[Bitcoin-development] bitcoinj 0.8
mike at plan99.net
Tue Apr 9 21:03:35 UTC 2013
I'm happy to announce the release of bitcoinj 0.8, a Java library for
writing Bitcoin applications. Both simplified and full verification are
supported. BitcoinJ has been used to create everything from end-user wallet
apps to network crawlers to SatoshiDice.
To get bitcoinj 0.8, check out our source from git and then run *git fetch
--all; git checkout **cbbb1a2bf4d1*. This will place you on the 0.8 release
in a secure manner. This message was written on Tuesday 9th April 2013 and
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I'm especially happy about this release because for the first time, we have
an SPV implementation that is competitive performance-wise with more
centralised solutions that rely on custom servers. Wallets based on
bitcoinj 0.8 complete first time setup for new users in only a few seconds,
eliminating the last source of significant delays. Every operation except
key import now completes more or less immediately.
*New in this release*
- Thanks to Jim Burton, encryption of private keys in the wallet is now
supported. Keys are encrypted using an AES key derived using scrypt.
- A new SPVBlockStore provides dramatically better performance and
bounded disk usage by storing block headers in an mmapped ring buffer. This
makes syncing headers for new chains/wallets network limited instead of
disk io limited.
- A new tool is provided to create lists of block header checkpoints
that can then be used to initialize a new block store. This allows most
headers to not be downloaded when initializing a new chain/wallet, making
first-run of new wallets much faster.
- Bloom-filtering capable nodes are now queried for transactions at
startup, meaning you can receive payments that weren't confirmed yet even
if your wallet wasn't running at the time.
- Many static analysis warnings have been cleared.
- All event listeners except transaction confidence listeners now run
unlocked and core objects have been converted to use cycle detecting locks.
Multiple lock inversions were fixed.
- DNS seeds are now supported for testnet.
- PeerEventListener now lets you catch and process exceptions thrown
during peer message processing. This is useful for reporting crashes that
don't take out your entire app, but just result in disconnection of a peer.
- Matt Corallo's bitcoind comparison tool was merged in. It runs a large
set of regression tests that compares the behaviour of bitcoinj in full
verification mode against bitcoind.
- The vast bulk of the changes in this release are bug fixes,
optimizations and minor API improvements. They are too numerous to list
here, please refer to the commit logs for details.
- Event listeners were previously locked before being called, and the
object being listened to was also locked. This is no longer true - your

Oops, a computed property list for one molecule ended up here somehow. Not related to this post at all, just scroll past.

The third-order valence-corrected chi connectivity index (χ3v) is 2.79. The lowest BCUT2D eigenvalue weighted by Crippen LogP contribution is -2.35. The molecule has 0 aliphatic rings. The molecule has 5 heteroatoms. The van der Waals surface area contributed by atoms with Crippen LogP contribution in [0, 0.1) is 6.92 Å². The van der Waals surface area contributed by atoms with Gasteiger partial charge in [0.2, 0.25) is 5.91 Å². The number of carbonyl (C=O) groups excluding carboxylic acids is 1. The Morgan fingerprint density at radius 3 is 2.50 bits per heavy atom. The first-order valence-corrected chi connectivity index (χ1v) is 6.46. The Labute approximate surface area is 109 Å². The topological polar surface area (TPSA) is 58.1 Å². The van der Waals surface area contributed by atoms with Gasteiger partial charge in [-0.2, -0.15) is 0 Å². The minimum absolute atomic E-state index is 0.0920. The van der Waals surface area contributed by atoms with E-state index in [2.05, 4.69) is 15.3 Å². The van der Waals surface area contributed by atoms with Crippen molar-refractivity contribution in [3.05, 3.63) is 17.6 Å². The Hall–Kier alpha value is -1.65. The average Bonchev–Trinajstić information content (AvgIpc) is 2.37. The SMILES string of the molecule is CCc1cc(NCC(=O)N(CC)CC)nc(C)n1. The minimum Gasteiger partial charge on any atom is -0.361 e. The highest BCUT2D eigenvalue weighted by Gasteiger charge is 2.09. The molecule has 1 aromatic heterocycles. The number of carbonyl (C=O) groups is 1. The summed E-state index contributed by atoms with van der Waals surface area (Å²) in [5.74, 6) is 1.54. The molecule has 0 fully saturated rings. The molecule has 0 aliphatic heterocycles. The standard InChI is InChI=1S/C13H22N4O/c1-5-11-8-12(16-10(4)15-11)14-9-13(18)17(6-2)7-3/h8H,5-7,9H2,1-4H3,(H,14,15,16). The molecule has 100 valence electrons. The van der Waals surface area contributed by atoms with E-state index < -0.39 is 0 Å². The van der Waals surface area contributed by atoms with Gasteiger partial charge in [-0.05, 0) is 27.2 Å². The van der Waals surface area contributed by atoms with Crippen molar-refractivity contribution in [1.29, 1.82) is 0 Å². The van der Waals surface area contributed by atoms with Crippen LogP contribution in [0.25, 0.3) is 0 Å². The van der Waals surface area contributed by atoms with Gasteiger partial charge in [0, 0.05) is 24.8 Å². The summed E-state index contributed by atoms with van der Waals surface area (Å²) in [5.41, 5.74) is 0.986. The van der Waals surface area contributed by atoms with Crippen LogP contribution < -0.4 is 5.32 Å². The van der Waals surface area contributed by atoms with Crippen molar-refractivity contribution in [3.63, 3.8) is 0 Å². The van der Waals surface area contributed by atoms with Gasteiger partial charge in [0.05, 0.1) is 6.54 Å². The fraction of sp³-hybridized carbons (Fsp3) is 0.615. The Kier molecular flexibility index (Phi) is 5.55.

event listeners must be thread safe and the objects that triggered the
event may be changing in parallel.
- IrcDiscovery is now deprecated, as LFnet has gone offline and DNS
seeding can be used for both test and production networks. The code is
still there in case you want to use IRC bootstrapping for a private
- BoundedOverheadBlockStore is now deprecated. It was replaced by
SPVBlockStore. The file format has changed, so BOBS will stick around
for a while so users can be upgraded.
- The Derby based block store has been deleted. It only supported SPV
mode and wasn't used much.
- The static NetworkParameters methods now vend singleton objects.
- WalletEventListener.onCoinsSent is no longer run when a transaction
sends to self but the balance doesn't change.
- Transaction confidence listeners are still run with the wallet lock
held, which means it's possible to trigger unexpected lock inversions by
doing certain things inside them. Also, confidence listeners sometimes run
in places where the wallet code is not fully re-entrant, meaning that
modifying the wallet whilst inside a confidence listener may cause
problems. A simple fix is to run your listener code in a separate thread. A
future release will fix this by ensuring that listeners only ever run at
the end of wallet mutating operations and with the wallet unlocked. Core
objects will also switch to using non-reentrant locks so unexpected
reentrancy deadlocks early and reliably.
- If multiple peers disconnect simultaneously it's possible for the
system to deadlock due to Netty allowing uncontrolled reentrancy when
sending outbound messages (issue
- The Wallet expects that it can store all transactions in memory
(including spent transactions), eg, for rendering in lists and availability
during re-orgs. On highly constrained devices like old Android phones it is
possible to run out of RAM if a wallet gets very large.
- There are some bugs that can cause the wallet to get into an
inconsistent state in various rare situations. The wallets can be fixed by
replaying them. These bugs will be addressed as the next highest priority.
There is a further list of limitations and issues available on the wiki
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